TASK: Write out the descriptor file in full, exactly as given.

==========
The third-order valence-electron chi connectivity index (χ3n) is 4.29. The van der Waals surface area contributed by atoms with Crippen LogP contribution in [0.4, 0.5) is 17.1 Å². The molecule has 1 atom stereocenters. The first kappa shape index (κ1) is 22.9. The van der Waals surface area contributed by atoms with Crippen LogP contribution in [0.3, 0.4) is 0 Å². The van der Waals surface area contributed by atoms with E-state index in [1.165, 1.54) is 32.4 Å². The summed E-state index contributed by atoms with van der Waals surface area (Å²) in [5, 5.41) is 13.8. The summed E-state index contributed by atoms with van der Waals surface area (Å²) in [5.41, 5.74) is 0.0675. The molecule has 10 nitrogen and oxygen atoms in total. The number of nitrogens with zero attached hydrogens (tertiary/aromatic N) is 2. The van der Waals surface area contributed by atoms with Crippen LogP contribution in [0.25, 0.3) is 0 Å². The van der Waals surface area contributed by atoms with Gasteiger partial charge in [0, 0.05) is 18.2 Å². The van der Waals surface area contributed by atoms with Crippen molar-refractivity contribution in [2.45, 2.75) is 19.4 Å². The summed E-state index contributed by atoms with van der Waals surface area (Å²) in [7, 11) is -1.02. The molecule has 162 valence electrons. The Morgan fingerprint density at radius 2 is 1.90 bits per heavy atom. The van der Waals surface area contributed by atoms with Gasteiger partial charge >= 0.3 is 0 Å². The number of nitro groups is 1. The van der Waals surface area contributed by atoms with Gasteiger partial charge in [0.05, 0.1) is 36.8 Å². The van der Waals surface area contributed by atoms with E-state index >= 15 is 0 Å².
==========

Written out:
The third-order valence-electron chi connectivity index (χ3n) is 4.29. The van der Waals surface area contributed by atoms with Crippen LogP contribution in [0.4, 0.5) is 17.1 Å². The molecule has 1 atom stereocenters. The first kappa shape index (κ1) is 22.9. The van der Waals surface area contributed by atoms with Crippen LogP contribution in [0.3, 0.4) is 0 Å². The van der Waals surface area contributed by atoms with E-state index in [1.165, 1.54) is 32.4 Å². The summed E-state index contributed by atoms with van der Waals surface area (Å²) in [5, 5.41) is 13.8. The summed E-state index contributed by atoms with van der Waals surface area (Å²) in [5.41, 5.74) is 0.0675. The molecule has 10 nitrogen and oxygen atoms in total. The number of nitrogens with zero attached hydrogens (tertiary/aromatic N) is 2. The van der Waals surface area contributed by atoms with Crippen LogP contribution in [0.25, 0.3) is 0 Å². The van der Waals surface area contributed by atoms with Gasteiger partial charge in [0, 0.05) is 18.2 Å². The van der Waals surface area contributed by atoms with Crippen molar-refractivity contribution in [2.45, 2.75) is 19.4 Å². The summed E-state index contributed by atoms with van der Waals surface area (Å²) in [7, 11) is -1.02. The molecule has 162 valence electrons. The Morgan fingerprint density at radius 2 is 1.90 bits per heavy atom. The van der Waals surface area contributed by atoms with Gasteiger partial charge >= 0.3 is 0 Å². The number of nitro groups is 1. The van der Waals surface area contributed by atoms with Gasteiger partial charge in [0.05, 0.1) is 36.8 Å². The van der Waals surface area contributed by atoms with E-state index >= 15 is 0 Å².